and Statistics, 53% of the urban population, 73% of the rural population

and 81% of the estate population did not receive the minimum income
necessary to pay for food and other basic needs [iv].
In the end, everyday experiences trumped grand slogans; real facts
trounced imagined fears.
It is not absolute poverty which gives birth to political dissent, but relative
poverty. The ruling family atop a bloated political caste enjoyed the good
life at public expense even as ordinary people struggled to make ends
meet. The regimes refusal to acknowledge the economic sufferings of the
people added insult to injury.
The vote against the Rajapaksas was a vote in the main for a more
responsive and caring economic regimen. If the new administration forgets
this fundamental fact, the advances made on the political front will be at
risk.
Imitating the Rajapaksas?
Last Monday, the police baton-charged a group of protesting villagers in
Bandagiriya. The protest was peaceful, the police attack indefensible and
the government silence about the anti-democratic response baffling.
The protestors were demanding clean drinking water. Bandagiriya is in the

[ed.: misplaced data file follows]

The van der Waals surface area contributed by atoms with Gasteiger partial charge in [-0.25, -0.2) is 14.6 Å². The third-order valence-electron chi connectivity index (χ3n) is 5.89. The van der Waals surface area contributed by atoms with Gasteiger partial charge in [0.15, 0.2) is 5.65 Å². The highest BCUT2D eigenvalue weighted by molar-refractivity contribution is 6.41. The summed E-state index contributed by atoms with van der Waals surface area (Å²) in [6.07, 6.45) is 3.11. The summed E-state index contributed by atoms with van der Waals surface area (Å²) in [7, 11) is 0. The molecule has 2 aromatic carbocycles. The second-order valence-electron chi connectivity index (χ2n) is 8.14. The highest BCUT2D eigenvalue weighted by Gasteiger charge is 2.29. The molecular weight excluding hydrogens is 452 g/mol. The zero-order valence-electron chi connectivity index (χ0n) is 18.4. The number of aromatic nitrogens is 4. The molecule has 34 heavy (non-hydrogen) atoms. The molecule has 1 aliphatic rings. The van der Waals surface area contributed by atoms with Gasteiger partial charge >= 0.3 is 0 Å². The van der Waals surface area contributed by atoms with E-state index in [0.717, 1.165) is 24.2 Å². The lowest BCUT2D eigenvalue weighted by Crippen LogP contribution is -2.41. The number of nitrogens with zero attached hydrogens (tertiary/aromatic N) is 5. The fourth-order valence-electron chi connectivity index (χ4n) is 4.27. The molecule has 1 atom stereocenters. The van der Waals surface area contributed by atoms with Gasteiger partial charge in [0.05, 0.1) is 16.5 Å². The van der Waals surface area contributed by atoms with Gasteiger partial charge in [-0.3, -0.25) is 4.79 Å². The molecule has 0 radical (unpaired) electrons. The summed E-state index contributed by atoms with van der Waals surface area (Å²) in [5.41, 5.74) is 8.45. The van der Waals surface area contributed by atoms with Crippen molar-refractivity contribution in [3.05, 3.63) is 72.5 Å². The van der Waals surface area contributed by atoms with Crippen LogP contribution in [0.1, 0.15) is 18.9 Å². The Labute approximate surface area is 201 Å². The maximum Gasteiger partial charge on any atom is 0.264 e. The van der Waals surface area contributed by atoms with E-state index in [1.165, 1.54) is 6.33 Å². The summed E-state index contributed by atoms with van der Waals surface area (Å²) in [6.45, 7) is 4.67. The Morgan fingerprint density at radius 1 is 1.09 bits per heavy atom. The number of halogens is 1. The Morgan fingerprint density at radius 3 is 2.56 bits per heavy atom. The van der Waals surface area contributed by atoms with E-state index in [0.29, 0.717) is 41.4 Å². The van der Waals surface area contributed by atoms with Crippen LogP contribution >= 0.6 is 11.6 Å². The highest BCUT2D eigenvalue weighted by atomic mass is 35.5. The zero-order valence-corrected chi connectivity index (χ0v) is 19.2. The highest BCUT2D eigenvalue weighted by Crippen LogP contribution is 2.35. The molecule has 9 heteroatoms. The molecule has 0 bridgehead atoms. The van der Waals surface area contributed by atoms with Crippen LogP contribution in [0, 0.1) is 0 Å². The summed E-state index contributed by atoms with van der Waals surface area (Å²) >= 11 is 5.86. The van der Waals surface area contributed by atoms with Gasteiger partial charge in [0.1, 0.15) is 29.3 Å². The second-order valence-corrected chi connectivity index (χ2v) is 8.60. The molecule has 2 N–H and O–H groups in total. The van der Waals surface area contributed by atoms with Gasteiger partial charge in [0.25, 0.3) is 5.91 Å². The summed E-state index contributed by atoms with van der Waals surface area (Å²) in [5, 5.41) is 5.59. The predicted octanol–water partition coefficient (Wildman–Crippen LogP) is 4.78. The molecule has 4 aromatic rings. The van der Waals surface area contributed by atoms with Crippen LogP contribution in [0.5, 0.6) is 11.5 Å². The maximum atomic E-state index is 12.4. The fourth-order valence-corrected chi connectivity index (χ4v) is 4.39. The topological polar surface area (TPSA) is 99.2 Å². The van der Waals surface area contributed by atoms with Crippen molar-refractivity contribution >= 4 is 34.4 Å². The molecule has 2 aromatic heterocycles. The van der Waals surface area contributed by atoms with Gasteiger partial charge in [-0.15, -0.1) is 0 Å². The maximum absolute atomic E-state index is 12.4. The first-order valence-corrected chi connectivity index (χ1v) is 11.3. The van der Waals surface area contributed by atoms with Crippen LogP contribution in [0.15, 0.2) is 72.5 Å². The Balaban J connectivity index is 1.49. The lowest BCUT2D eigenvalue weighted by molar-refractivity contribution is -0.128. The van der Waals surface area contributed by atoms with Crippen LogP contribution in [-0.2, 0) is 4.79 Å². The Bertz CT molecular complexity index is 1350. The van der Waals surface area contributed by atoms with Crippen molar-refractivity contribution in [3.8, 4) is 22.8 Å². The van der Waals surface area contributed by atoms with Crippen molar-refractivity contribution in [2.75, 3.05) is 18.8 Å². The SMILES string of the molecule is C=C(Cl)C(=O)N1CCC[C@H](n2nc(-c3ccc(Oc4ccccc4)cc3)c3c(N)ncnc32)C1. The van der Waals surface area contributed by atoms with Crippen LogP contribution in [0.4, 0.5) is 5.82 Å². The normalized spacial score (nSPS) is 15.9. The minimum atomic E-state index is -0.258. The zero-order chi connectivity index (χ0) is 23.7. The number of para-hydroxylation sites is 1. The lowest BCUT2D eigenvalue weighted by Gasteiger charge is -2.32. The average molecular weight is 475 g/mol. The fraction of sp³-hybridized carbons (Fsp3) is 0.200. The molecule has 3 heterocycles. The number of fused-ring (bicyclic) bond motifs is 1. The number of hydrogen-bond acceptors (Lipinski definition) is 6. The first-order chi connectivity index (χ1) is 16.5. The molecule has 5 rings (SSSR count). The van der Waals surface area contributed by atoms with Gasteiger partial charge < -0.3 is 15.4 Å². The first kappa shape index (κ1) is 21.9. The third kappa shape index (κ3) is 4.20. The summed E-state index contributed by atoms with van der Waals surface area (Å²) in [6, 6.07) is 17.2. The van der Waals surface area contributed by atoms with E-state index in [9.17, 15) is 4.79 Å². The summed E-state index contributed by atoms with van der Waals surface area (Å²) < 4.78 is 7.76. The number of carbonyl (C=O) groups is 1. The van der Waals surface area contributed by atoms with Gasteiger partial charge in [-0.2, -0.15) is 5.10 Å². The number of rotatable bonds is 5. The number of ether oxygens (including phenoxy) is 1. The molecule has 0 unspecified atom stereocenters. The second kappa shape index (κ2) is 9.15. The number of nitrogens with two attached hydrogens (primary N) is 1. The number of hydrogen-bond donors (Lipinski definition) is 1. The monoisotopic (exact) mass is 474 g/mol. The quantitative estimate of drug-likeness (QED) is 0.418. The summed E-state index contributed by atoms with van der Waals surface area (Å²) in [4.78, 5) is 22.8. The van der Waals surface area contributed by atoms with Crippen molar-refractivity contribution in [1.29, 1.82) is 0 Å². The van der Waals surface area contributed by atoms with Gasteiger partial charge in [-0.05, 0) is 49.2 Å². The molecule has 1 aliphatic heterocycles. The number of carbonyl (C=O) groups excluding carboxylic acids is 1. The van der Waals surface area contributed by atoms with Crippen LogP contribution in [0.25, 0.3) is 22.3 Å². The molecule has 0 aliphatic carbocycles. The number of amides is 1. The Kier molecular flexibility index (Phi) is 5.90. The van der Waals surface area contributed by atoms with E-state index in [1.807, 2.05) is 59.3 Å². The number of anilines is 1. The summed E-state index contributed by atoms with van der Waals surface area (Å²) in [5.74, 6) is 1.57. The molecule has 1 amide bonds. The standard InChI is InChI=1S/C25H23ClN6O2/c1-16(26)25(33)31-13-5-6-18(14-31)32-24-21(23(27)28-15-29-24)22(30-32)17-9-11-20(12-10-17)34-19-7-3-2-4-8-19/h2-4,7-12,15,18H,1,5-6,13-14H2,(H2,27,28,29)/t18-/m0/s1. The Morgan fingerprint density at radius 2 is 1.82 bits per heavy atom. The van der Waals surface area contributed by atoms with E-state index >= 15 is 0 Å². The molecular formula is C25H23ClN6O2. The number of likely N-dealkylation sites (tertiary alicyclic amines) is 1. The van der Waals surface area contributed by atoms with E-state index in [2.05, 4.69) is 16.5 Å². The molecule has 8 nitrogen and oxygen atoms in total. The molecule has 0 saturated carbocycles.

Hambantota district, the bastion of the Rajapaksa clan. The fact that the
people of Bandagiriya are without access to something as fundamental as
clean water, after almost a decade of Rajapaksa rule, is a damning
indictment of Rajapaksa economics.
It is also a warning to the Sirisena-Wickremesinghe administration.
During the Rajapaksa decade, no expense was spared to turn Hambantota
into a megapolis. A port, an airport, an artificial island, an international

cricket stadium and an international convention centre were among the


many infrastructure projects Hambantota was saddled with. Another
Rajapaksa term and Hambantota would have ended up like Naypyidaw, the
massive ghost-capital Myanmars military rulers built, a place replete with
buildings and bereft of people.
In the rush to provide Hambantota with all the trappings of a glitzy supercity, the Rajapaksas forgot the ordinary needs of ordinary people; such as
water. Hambantotas innumerable new additions include a botanical
garden, with many wet-zone plants. To keep them alive in this rain-poor
district, bowsers of water are brought from outside. If people know the true
extent of the water being wasted here, there will be a riot, a university
professor, who refused to be named, told the AFP [v] .
That is what the Sirisena-Wickremesinghe government should have done.
Told the protesting people of Bandagiriya what the Rajapaksas did with their
water.
The Bandagiriya protest provides incontrovertible proof of the failure of